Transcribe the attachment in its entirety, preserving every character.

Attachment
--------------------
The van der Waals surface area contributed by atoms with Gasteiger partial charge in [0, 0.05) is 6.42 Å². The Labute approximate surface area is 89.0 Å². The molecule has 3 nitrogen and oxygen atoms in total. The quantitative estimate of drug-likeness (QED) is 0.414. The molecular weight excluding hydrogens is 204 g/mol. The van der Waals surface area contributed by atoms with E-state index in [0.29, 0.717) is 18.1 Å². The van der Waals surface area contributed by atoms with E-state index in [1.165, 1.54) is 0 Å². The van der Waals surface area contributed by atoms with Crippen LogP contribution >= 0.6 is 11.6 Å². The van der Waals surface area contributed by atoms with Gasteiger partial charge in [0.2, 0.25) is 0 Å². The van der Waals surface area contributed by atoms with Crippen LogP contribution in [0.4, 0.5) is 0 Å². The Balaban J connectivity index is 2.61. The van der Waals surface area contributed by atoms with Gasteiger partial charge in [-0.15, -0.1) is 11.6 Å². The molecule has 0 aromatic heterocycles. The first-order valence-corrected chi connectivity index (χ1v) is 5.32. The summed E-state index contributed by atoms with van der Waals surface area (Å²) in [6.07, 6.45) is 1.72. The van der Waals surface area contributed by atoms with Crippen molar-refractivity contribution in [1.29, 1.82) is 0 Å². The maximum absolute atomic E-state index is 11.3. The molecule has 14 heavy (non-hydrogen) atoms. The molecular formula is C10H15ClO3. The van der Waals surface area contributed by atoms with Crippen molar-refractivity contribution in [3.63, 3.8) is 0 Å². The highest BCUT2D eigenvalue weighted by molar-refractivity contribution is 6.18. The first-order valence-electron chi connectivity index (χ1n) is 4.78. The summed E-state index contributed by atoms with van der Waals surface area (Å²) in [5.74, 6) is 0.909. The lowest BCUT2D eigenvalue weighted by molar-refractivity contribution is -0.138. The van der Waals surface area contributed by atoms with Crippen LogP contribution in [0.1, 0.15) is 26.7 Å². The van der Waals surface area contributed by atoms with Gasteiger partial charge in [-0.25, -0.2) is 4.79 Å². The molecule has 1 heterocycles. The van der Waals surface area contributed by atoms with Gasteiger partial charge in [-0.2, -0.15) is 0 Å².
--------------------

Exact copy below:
The van der Waals surface area contributed by atoms with Gasteiger partial charge in [0, 0.05) is 6.42 Å². The Labute approximate surface area is 89.0 Å². The molecule has 3 nitrogen and oxygen atoms in total. The quantitative estimate of drug-likeness (QED) is 0.414. The molecular weight excluding hydrogens is 204 g/mol. The van der Waals surface area contributed by atoms with E-state index in [0.29, 0.717) is 18.1 Å². The van der Waals surface area contributed by atoms with E-state index in [1.165, 1.54) is 0 Å². The van der Waals surface area contributed by atoms with Crippen LogP contribution >= 0.6 is 11.6 Å². The van der Waals surface area contributed by atoms with Gasteiger partial charge in [0.2, 0.25) is 0 Å². The van der Waals surface area contributed by atoms with Crippen LogP contribution in [0.4, 0.5) is 0 Å². The Balaban J connectivity index is 2.61. The van der Waals surface area contributed by atoms with Gasteiger partial charge in [-0.15, -0.1) is 11.6 Å². The molecule has 0 aromatic heterocycles. The first-order valence-corrected chi connectivity index (χ1v) is 5.32. The summed E-state index contributed by atoms with van der Waals surface area (Å²) in [6.07, 6.45) is 1.72. The van der Waals surface area contributed by atoms with Crippen molar-refractivity contribution in [1.29, 1.82) is 0 Å². The maximum absolute atomic E-state index is 11.3. The molecule has 14 heavy (non-hydrogen) atoms. The molecular formula is C10H15ClO3. The van der Waals surface area contributed by atoms with Crippen molar-refractivity contribution in [3.63, 3.8) is 0 Å². The highest BCUT2D eigenvalue weighted by molar-refractivity contribution is 6.18. The first-order valence-electron chi connectivity index (χ1n) is 4.78. The summed E-state index contributed by atoms with van der Waals surface area (Å²) in [5.74, 6) is 0.909. The lowest BCUT2D eigenvalue weighted by molar-refractivity contribution is -0.138. The van der Waals surface area contributed by atoms with Crippen LogP contribution in [0.1, 0.15) is 26.7 Å². The van der Waals surface area contributed by atoms with Gasteiger partial charge in [-0.25, -0.2) is 4.79 Å². The molecule has 1 heterocycles. The van der Waals surface area contributed by atoms with Gasteiger partial charge in [-0.2, -0.15) is 0 Å².